Perhaps most admirable is that Call of Cthulhu never loses sight of what makes an adventure game tick: the puzzles. You'll be exploring much of the linear environments figuring out how to open that gate or progress through that steam vent, if not because the game isn't abundantly clear on what you have to do next, then definitely because of its contradicting sense of logic. For example, when an officer on a naval trawler you hitched a ride on tells you to "take cover" when tidal waves crash into the ship, what he really means is "grab the railing and hold on", something you discover through enough trial and error since actually taking cover gets you killed. Or when Jack himself says that a certain vegetation on a wall "doesn't look safe", what he really means is "if I spray some weedkiller on it, I might be able to climb it." Or how about the fact that the game expects you to know that taking control of one of the creatures gives you high-jumping abilities which you need to complete a puzzle, despite not once having seen these buggers jump? Don't get me wrong, it's refreshing to see a first-person game devote so much of its time to puzzling, but the unfavourable execution means you often search yourself silly for a solution that's right in front of you.

It's not just the puzzles that will get you stuck, unfortunately. The shoddy porting job from Xbox to PC snuck some vicious bugs into the code, some of which break the game to the point of not being able to continue. In one level you're supposed to ride a suspended ore bucket from one part of a refinery to another and despite piecing together the generators and activating them, the bucket track never started, forcing me to replay a significant portion of that level. A few moments later you're on the aforementioned trawler speeding towards an island that's protected by dark magic. The aim is to use the ship's cannon to shoot down the "blue lights", supposedly being the priests casting the island's protective weather-barrier. Sucks then that those lights never actually appeared in my game. A quick look on Google showed that this is a common graphical glitch with only two known solutions: get by with descriptions and Youtube-videos to see at what coordinates you have to aim the boat's cannon and fire blindly, or download someone else's save file.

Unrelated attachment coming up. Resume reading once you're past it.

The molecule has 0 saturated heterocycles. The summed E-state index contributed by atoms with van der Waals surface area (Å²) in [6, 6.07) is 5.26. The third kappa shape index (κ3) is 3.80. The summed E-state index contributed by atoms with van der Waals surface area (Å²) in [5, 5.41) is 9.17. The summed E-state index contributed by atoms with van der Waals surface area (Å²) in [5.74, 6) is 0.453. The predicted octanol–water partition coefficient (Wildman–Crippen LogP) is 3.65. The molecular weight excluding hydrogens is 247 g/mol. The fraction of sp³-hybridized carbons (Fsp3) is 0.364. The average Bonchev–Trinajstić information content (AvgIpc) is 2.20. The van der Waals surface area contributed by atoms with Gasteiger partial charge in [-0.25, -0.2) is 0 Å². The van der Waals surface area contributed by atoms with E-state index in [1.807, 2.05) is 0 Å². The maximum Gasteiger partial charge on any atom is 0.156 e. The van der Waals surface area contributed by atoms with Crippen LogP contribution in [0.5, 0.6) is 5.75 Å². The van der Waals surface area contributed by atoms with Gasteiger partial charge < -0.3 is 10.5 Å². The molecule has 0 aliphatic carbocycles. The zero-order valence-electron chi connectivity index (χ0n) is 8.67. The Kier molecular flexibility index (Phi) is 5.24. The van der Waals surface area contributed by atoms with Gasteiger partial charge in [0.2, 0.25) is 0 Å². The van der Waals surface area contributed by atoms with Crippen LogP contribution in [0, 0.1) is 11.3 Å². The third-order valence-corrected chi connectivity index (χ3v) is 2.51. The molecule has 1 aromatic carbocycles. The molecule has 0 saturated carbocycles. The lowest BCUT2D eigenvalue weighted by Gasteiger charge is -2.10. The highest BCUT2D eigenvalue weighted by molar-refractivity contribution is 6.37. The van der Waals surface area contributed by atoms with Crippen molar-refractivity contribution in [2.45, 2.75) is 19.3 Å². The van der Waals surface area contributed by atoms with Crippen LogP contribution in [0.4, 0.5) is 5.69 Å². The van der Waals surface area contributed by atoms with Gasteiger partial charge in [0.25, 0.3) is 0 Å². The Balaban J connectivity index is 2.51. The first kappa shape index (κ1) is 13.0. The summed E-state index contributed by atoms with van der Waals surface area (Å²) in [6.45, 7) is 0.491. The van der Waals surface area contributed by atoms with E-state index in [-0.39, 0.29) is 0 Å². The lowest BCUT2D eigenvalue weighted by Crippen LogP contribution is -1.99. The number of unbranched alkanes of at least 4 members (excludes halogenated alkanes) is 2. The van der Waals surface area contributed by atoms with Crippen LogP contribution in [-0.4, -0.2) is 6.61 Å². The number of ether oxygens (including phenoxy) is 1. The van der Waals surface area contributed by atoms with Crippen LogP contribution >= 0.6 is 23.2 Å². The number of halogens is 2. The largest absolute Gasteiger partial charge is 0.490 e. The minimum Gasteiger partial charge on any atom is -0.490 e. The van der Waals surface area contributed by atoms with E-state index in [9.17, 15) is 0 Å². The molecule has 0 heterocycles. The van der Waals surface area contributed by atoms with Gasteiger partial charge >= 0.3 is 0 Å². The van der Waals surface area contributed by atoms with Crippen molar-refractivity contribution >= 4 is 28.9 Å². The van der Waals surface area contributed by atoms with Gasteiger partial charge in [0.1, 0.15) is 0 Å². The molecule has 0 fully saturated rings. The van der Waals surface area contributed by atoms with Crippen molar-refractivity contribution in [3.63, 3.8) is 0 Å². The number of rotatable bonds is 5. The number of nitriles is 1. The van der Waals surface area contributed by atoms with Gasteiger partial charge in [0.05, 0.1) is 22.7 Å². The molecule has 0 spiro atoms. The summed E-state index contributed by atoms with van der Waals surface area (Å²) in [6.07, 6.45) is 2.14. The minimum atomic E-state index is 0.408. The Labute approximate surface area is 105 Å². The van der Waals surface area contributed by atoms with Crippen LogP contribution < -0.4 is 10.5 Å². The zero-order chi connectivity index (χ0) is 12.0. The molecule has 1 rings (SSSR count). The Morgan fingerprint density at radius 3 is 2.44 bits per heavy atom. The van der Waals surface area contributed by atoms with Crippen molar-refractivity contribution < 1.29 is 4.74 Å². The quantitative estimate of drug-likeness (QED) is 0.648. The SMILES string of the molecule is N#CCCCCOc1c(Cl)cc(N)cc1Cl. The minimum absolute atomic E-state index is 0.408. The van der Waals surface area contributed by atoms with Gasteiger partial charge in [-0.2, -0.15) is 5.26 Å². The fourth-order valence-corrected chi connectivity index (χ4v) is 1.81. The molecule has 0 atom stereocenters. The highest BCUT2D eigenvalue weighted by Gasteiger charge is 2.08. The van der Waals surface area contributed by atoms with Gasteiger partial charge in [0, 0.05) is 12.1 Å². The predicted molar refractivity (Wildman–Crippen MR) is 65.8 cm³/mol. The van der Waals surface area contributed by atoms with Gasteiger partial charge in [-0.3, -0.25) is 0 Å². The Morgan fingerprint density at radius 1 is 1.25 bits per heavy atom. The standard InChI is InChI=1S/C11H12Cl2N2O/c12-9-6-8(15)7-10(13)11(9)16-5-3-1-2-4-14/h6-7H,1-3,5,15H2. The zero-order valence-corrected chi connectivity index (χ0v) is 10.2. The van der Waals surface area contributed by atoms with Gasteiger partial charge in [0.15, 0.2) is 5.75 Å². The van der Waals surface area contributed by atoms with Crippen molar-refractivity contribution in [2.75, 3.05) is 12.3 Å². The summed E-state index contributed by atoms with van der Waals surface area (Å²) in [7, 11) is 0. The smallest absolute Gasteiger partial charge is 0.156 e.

The game's definitely not a stunner either. Environments and character models are rudimentary despite some good monster design, bad lip synching undermines good facial expressions, muddy textures and tile sets are repeated visibly, and the colour scheme is based around sleazy-bar-brown and gunmetal-grey. There are some standout parts like an underwater shrine and a richly-detailed manor but overall the art direction is nihilistic. It's simply put an ugly game. An obnoxious grain filter and a bad frame rate really don't help matters, and apparently no one told the developers that stretching the visuals out does not equate good widescreen support.

Voice acting too leaves a lot to be desired; Jack narrates in an emotionless, almost comical gumshoe voice one moment, then freaks out under his breath the very next. Other characters waver between admirable jobs and hammed-up casual deliveries. I greatly enjoy the way the enemies talk, though. Their saliva-drenched mumblings and flanged growls sound like a bad idea on paper but in reality it's effectively creepy. Soundtrack is very subdued, with only a few fanfare blowouts to accompany set pieces. Sound effects try their best to get under your skin but rarely do.


I can draw a lot of comparisons between the main character and the game itself, both trying to tackle something bigger than they could handle, both having lost themselves in the process. Call of Cthulhu: Dark Corners of the Earth spent too much time on the kneading table with a lack of direction, leaving many great possibilities cannibalized by stupid design decisions and flat-out incompetence. An eight for the potential, a minus three for the execution.